Photo: TerjeSkjerdal/

Seminar with Dr. Daniel Berliner

Assistant Professor of Political Science and Public Policy, London School of Economics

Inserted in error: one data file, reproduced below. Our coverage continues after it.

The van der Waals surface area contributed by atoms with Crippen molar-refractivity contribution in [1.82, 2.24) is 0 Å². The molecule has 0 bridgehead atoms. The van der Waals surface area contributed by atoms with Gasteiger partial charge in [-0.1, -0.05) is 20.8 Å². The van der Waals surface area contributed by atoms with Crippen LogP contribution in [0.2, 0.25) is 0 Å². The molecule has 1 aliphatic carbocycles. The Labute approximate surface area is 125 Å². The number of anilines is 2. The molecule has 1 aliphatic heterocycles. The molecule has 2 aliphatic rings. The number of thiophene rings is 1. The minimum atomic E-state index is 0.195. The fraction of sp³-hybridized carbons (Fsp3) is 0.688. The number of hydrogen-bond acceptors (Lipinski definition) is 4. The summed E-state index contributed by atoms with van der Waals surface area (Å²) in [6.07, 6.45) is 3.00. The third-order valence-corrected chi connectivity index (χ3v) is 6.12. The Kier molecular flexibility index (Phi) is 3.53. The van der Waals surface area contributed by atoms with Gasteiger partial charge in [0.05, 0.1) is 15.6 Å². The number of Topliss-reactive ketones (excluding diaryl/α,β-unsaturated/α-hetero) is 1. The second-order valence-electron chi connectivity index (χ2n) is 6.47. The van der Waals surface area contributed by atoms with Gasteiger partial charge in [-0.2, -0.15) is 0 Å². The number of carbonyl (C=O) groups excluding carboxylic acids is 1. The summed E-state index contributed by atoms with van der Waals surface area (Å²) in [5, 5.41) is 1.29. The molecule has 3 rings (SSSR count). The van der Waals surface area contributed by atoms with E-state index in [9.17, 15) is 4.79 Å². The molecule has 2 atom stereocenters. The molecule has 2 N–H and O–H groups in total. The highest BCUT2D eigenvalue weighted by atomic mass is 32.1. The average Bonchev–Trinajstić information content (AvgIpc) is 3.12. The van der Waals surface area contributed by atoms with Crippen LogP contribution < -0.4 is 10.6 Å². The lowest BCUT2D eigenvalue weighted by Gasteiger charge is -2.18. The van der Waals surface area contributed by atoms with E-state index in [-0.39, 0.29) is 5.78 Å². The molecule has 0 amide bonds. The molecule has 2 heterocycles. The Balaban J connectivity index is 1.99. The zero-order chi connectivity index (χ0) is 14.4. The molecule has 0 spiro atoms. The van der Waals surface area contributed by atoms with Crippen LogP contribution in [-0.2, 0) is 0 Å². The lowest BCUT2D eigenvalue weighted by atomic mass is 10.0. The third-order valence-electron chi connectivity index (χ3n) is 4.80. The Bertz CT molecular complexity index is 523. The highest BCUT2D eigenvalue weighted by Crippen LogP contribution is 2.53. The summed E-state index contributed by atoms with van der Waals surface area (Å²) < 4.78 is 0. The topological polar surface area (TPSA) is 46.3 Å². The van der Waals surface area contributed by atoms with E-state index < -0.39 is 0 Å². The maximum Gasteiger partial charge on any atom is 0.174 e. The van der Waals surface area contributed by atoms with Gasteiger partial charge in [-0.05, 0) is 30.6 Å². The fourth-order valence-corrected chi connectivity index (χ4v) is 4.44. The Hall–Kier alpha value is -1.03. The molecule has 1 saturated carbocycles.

Do voters punish corrupt politicians and reward “clean” ones? Many theories of electoral accountability assume that voters will retrospectively reward or punish politicians for performance in office, particularly corruption. Empirical evidence to support this assumption, however, has been decidedly mixed. We expand this research to a new context, focusing on the impact of audit information on electoral performance in South African municipalities. Each year, the national audit body releases a report on municipal financial management audits. Despite substantial attention to improving outcomes, few municipal governments obtain clean audits and improvement over time has been limited. We assess the impact of this information by employing a novel identification strategy comparing by-elections taking place before and after audit results are announced each year. Preliminary results suggest that the locally-governing party is rewarded where audit outcomes have improved, and punished where they have worsened – but only following the publication of timely and attributable audit information. This is especially the case where local councils are more competitive, thus raising the stakes of by-election outcomes for local control. We find no effect of the levels, rather than the changes, in audit outcomes, suggesting voters do not respond to information that merely confirms the status quo.